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Countries developing Sixth-generation jet fighter must avoid the mistakes made with the Fifth-generation jet fighter

Countries developing Sixth-generation jet fighter must avoid the mistakes made with the Fifth-generation jet fighter

A sixth-generation jet fighter is a conceptualized class of fighter aircraft design more advanced than the fifth-generation jet fighters that are currently in development. Several countries have announced the development of a sixth-generation aircraft program, including the United States, China, United Kingdom, Russia, Japan, Germany, and France.

Countries developing Sixth-generation jet fighter must avoid the following mistakes made with the Fifth-generation jet fighter

The 5th generation of jet fighters seemed so focused on stealth and BVR (beyond visual range) combat, that they are willing to sacrifice WVR (within visual range) performance and affordability. This is similar to the 3rd generation fighters, where powerful engines and guided missiles were thought to render the concept of dogfighting obsolete. The Vietnam air war proved this to be wrong, and 4th generation fighters like the F-15 and F-16 were designed to be just as good up close as far away.

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6th generation fighters should be stealthy, but not have to rely on their stealth exclusively. They should be just as deadly in a tight dogfight as they are from hundreds of kilometres away.

They should be multi-role aircraft, able to take out enemy air cover as easily as enemy ground targets.

They should be deployable enough to fly to an emerging “hot spot” at a moments notice.

Most importantly, a 6th generation fighter should be affordable. There is little point in having a cutting edge uber-fighter if it is too expensive to build, too expensive to fly, or so overly complicated that it never gets out of development.

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For several decades air power theorists have forecast a transition to crewless combat jets which won’t have to bear the added weight and risk to life and limb necessitated by a human pilot. Sixth Generation should have optionally-manned aircraft that can fly with or without a pilot onboard. Optional-manning may help Airforce in deploying aircraft on high-risk missions without risking pilots’ lives.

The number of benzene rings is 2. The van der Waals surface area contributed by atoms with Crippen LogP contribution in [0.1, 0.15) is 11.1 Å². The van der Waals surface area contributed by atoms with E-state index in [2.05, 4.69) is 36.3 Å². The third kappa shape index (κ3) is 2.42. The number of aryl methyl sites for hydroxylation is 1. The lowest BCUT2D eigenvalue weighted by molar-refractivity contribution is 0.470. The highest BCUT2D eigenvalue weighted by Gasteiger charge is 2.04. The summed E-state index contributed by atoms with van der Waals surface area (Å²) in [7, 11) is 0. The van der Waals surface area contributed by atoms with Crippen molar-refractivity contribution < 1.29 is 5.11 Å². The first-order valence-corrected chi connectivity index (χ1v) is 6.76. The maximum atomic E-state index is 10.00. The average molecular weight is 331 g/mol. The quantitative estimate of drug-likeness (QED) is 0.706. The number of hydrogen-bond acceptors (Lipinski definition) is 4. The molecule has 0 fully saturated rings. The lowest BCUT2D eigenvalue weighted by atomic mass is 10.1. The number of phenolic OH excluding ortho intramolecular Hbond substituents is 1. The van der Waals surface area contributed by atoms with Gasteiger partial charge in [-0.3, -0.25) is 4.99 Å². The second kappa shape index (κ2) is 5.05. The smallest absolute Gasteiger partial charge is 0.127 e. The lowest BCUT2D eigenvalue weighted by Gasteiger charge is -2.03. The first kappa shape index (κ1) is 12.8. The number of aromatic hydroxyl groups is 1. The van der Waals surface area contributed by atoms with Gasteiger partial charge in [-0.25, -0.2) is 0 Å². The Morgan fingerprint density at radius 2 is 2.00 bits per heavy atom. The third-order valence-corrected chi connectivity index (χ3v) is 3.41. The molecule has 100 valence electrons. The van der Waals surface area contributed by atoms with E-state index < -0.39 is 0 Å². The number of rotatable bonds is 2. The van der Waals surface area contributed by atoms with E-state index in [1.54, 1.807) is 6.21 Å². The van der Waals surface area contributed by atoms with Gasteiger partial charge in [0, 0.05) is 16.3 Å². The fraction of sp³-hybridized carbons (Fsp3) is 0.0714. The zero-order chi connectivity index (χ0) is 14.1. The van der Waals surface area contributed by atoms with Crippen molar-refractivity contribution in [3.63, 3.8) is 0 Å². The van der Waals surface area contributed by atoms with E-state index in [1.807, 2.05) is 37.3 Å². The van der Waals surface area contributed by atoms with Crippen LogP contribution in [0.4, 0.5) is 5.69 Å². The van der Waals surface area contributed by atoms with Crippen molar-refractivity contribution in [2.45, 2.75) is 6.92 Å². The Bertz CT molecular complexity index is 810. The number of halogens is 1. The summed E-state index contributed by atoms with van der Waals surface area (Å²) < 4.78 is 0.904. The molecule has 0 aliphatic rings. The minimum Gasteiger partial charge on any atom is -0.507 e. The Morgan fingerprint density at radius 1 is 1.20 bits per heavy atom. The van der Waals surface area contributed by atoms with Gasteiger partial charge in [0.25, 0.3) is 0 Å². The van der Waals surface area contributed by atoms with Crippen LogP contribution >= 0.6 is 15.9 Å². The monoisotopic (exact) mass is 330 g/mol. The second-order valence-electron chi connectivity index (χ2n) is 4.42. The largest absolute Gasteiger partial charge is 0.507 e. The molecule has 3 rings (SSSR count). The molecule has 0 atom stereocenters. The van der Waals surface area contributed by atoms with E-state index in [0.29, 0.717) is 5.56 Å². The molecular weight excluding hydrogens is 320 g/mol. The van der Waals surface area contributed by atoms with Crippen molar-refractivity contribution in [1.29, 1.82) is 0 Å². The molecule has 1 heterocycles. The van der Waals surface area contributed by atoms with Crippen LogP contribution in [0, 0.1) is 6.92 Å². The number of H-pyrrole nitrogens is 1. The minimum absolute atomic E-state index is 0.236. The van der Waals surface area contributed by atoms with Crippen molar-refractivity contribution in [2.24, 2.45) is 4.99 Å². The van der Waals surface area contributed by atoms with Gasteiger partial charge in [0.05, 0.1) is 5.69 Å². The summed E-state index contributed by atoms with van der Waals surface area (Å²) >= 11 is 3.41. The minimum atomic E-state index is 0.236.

New technology is great, but not every system has to be a radical quantum leap ahead of previous systems. Off-the-shelf technology should be used whenever possible, and thought should be given to future maintenance and upgrade needs.

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The following Fifth-generation jet fighter technologies should be used in a Sixth-generation jet fighter with modification

The various Sixth-Generation concepts mostly feature many of the same technologies.

Two critical characteristics of Fifth-Generation fighters will remain centrally important to the Sixth: stealthy airframes and long-range missiles.

Thus, low radar cross-sections and radar-absorbent materials will be necessary, but not sufficient, a feature of sixth-generation fighters. Some theorists argue that stealthy airframes may eventually be rendered obsolete by advanced sensor technology—and stealthy airframes can’t be upgraded as easily as avionics and weapons. Therefore, jamming, electronic warfare, and infrared obscuring defenses will also rise in importance.

Beyond-visual-range missiles will remain a key technology in Sixth-generation jet fighter

The F-35 has pioneered sophisticated Helmet Mounted Displays that can see ‘through’ the airframe for superior situational awareness, display key instrument data, and target missiles via a Helmet Mounted Sight (although that last technology is decades old). Though these helmets currently have significant teething issues, they will likely become a standard feature in future Sixth-generation jet fighter, possibly supplanting cockpit instrument panels. Voice-activated command interfaces may also ease the hefty task-load expected of fighter pilots.

Countries developing Sixth-generation jet fighter must avoid the mistakes made with the Fifth-generation jet fighter

One of the F-35’s key innovations is its ability to soak up sensor data and share it via datalinks to friendly forces, creating a composite ‘picture.’ This could allow a stealth aircraft to ride point and ferret out adversaries, while friendly forces maneuver into advantageous positions and sling missiles from further back without even turning on their radars. Because this tactic promises to be such a force multiplier, fused sensors and cooperative engagement will become a standard feature of sixth-generation jets—and the fusion will likely be deepened by integrating satellite and even drones deployed alongside jet fighters.

Conclusion

Sixth-generation fighter programs remain strictly conceptual today, especially given the enormous expenses and effort devoted to working out the kinks in the Fifth-Generation.

At the earliest, sixth-generation fighters may crop up in the 2030s or 2040s—by which time concepts in air warfare will likely have evolved yet again.

 

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